Features: Fall Colors — River/Creek — Wildflowers
Dogs: No Dogs
It's a pretty wide trail and in terms of Smokies trails, it is relatively clear of rocks and roots. There are several creek crossings that can be easily jumped or rock hopped, but otherwise it's pretty flat and easy going.
From the Sugarlands Visitor Center near Gatlinburg, drive 4.9 miles west along the Little River Road to the turnoff for the Elkmont Campground. Turn left into Elkmont, and go 1.4 miles to the campground, turning left and driving another 0.6 miles to the parking area for the Cucumber Gap Loop
The turnoff for the Elkmont Campground will be 12.6 miles away from the Townsend Y on the Little River Road.
The Meigs Mountain Trail connects two areas of the park, the Elkmont community and Tremont. The trail passes old vacation homes, long deserted and in need of repair, as it climbs towards the Meigs Mountain trailhead roughly .7 miles from the parking lot. From here, the trail breaks to the right and descends along Jakes Creek, which can easily be rock hopped or crossed via a foot log downstream.
When the trail comes to a fork, Meigs Mountain Trail goes to the left. The trail begins to ascend through the woods where the settlers raised their crops before they had to sell their land to the government so that it could become part of the National Park. You'll pass stone walls, home foundations, daffodils, and an old spring house before you work your way through a cove and then down into a creek valley. At 1.9 miles, you'll encounter campsite 20, where several small creeks come together. It's a relatively flat, open hollow, thanks this being old farmland.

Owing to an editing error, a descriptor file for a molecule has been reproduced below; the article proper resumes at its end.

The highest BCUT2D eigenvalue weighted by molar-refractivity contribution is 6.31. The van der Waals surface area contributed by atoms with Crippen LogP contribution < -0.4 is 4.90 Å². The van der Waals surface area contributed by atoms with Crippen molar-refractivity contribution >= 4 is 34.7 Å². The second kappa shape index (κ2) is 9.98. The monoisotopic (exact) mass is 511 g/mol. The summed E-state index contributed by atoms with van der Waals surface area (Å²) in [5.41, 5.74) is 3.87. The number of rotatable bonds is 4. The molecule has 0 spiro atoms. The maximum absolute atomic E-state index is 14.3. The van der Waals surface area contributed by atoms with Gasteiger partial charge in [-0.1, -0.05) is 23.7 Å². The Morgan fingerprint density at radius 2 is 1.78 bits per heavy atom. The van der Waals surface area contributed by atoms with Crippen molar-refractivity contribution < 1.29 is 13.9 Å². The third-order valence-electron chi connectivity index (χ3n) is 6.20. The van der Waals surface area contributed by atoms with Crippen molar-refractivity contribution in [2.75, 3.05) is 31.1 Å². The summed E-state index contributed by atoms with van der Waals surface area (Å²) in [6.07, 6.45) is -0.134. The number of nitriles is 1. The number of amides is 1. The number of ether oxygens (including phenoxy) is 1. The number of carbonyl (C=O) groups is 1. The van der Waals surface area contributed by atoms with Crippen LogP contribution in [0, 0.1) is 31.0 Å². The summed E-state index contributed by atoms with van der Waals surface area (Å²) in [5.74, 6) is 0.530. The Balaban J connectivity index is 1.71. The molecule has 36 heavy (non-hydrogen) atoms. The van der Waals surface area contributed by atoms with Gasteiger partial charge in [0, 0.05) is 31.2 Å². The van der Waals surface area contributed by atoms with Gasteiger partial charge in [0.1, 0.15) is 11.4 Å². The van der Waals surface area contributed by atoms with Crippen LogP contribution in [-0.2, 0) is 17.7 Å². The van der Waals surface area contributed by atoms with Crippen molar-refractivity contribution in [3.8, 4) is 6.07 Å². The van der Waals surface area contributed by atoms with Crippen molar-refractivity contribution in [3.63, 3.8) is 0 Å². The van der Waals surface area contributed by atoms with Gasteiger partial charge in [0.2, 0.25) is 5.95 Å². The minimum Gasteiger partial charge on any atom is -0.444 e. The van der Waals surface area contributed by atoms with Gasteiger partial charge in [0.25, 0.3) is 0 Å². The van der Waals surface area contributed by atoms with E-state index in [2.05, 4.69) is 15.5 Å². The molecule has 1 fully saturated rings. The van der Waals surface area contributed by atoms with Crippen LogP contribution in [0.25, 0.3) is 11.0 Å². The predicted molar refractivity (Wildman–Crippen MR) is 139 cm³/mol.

There are several more creek crossings, which can be made easily even if they are muddy. You may notice some rusted pieces of an engine after the second creek crossing, evidence of the logging done in the Smokies prior to it becoming a national park.
At 4.1 miles, you meet the Curry Mountain Trail
on the right, which descends 3.3 miles to the Little River Road at Metcalf Bottoms. Just .2 miles after this junction, a small spur trail leads to a small, maintained cemetery where most of the headstone are small and unmarked, but some belong to the Huskey family.
A littler further down the trail at 4.6 miles, you encounter campsite 19, where the Andy Brackin homestead stood in the 1930s. You continue along through forests of Eastern hemlocks, Fraser magnolias, grapevines, and other trees. You start a long descent through upper Buckhorn Gap and continuing until you reach a dry, sandy gap where the Meigs Creek Trail
joins the trail from the Sinks (3.5 miles away).
At this point, the trail becomes the Lumber Ridge Trail
and descends to Tremont.
Due to the homesites in the area, lots of wildflowers can be seen here as well as a large variety of trees, thanks to this area being logged, settled, and then abandoned when the area became a National Park.
Yellow-bellied Sapsucker Woodpeckers, deer, and bear have all be spotted in the area.